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Aug 6, 2023Liked by Claudia Befu Ibarra

I hope there will be more after the third part. I think this will go well as a series. Go into each character and each one would have their own secrets. Also some back-story would be nice. How did Mason come to be, a previous partner or some kind of breeding program?

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This story is part of a series of ten stories. The next story will take place in The Cooperatives territory in Siberia. Not all the characters are recurring, but one of them will reveal some secrets in the next story. But the rest of the stories are still pretty much open and I can add a lot of stuff. Thank you for the idea, I'll have to reflect on it.

The back story of Mason is an actually a nice detail. It wasn't part of the story but after your questions I've decided to add it in part three.

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Nice continuation, Claudia.

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Thank you, Alexander. Also for the email with the notes, really appreciate it. 🙏

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Aug 6, 2023Liked by Claudia Befu Ibarra

I love it, the scene with the blue corn and honey, reminds me our Merida trip-🥰

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Yeees, I did some research about corn types in Mexico. There are so many varieties, it's fascinating. I loved Merida and hope that we can go back. Especially all the corn dishes and the traditional vegetarian foods were amazing!

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Aug 6, 2023Liked by Claudia Befu Ibarra

Excellent, maybe too short. 😉

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There's a third part coming and it's as long. 😅

Thanks for reading and for your feedback. 🤗

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Great Part II, Claudia, really excited for Part III.

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Thank you Garrett! I'm doing the last edits for the 3rd part. It will go out this week!

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Aug 11, 2023·edited Aug 14, 2023Liked by Claudia Befu Ibarra

Yes, reading backwards subverts the brain's fill-in feature, which is what makes finding typos and missed words so difficult.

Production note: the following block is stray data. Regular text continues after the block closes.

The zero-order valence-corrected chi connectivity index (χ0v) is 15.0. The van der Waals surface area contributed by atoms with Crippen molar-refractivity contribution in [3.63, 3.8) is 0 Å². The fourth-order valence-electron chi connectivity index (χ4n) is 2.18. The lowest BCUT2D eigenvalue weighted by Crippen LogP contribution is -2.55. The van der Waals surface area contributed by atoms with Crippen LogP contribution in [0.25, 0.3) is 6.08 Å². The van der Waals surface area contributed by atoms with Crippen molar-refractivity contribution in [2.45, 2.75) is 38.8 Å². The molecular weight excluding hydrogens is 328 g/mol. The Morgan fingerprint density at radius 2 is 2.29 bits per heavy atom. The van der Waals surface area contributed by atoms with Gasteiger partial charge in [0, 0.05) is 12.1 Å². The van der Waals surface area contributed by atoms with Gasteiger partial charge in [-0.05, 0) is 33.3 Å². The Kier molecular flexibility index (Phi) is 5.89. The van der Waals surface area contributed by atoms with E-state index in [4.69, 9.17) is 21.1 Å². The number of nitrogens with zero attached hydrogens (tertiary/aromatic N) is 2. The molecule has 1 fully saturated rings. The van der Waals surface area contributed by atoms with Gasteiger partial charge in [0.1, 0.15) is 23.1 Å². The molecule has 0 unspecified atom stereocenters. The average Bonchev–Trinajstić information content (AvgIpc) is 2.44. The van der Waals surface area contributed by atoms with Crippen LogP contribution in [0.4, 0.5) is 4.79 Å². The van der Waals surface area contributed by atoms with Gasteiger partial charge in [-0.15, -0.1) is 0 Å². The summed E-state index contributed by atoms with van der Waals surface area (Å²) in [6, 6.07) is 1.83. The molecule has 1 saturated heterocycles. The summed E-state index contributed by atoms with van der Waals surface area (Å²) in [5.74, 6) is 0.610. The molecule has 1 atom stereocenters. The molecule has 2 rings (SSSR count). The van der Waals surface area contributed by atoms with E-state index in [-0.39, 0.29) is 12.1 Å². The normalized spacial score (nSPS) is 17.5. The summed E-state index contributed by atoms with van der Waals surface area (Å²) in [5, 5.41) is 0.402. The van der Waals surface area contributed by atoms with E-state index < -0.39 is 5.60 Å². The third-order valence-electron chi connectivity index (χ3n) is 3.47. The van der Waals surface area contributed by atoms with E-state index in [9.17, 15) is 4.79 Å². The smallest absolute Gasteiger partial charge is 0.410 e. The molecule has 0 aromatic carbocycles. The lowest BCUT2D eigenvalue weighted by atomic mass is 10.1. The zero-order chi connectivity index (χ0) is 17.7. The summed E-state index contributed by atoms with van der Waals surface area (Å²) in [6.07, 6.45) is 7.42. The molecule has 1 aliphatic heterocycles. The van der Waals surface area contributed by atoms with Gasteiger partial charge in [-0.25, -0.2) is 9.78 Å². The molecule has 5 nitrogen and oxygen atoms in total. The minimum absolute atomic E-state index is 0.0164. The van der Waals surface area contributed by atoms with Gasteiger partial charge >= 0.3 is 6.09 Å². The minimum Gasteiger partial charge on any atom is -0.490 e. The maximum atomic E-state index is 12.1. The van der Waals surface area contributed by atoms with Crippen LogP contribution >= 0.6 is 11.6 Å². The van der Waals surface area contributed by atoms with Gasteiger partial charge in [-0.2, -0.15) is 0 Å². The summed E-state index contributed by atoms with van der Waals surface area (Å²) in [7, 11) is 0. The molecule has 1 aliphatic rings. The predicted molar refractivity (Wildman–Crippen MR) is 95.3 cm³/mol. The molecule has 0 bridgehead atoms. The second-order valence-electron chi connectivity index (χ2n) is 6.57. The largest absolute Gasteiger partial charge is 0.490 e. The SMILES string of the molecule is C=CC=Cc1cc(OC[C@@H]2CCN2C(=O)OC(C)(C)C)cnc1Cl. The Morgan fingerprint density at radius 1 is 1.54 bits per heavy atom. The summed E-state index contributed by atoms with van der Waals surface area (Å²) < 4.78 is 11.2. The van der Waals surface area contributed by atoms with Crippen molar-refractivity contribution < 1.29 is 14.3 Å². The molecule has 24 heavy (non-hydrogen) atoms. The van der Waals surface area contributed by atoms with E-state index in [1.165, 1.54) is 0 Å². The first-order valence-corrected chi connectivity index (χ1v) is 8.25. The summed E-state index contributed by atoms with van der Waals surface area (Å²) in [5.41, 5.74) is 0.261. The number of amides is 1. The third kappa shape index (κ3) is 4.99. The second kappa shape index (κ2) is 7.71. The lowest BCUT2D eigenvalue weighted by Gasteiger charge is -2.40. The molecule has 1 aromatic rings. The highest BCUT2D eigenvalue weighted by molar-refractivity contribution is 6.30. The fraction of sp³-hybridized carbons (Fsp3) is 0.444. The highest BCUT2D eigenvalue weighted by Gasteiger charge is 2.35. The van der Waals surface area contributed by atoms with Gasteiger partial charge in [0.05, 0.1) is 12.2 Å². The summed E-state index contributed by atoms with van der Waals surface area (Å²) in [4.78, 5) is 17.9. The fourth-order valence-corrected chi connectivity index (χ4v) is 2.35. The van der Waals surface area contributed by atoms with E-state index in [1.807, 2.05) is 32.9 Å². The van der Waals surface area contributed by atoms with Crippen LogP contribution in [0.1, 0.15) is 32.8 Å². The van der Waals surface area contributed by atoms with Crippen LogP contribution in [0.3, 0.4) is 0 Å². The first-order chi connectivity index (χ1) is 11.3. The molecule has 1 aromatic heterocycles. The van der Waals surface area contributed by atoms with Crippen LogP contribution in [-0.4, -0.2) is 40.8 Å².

I guess the scary thing will be if -- like supposedly playing a Beatles' record backwards -- some hidden semantic meaning emerges and you get messages from Hell, unintended in your forward-directed writing. I don't know why the presumption is that such reversals of musical (or as we are saying for possibly any creative) work would necessarily produce diabolical semantics. I mean, if you were to play the ramblings of writings by known "bad guys" or, say advertisements, [in reverse] would saintly messages emerge with nine choirs of Angels singing in the background? This is what makes me suspicious of the whole "backwards" angle regard musical pieces. I have never really been convinced to the supposed demonstrations regarding musical works. It mostly sounds like rwah-whah-ruhn-rah gibberish.

Only a fiction writer could deal with this stuff without becoming unhinged., hopefully.

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I'll let you know when I start reading my stories backwards! 🤣

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Don't do this alone. Make sure you have friends around.

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And during day time, who knows what I might call forth in the dark night...

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[Possible Typo.] Miss, Befu, did you mean 'gapes': "Alaska gaps at the trail of bots squirming at the girl’s feet?"

Also, I loved the confluence of this line above, "Corn. Corn. Corn. Everything is corn. This is corn. And this is corn. And this is corn.," with my favorite scenes and lines, by Robert DuVall in the movie, Second Hand Lions: "Corn, corn, corn. nothin' but corn."

https://www.youtube.com/watch?v=YjoJ2QH3Rkw

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It does look like a typo, thank you 😊.

I don’t know this movie! That’s a great line!

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Well, my brain is a generator of typos. The problem is that I cannot spot my own until many hours -- if not days -- pass.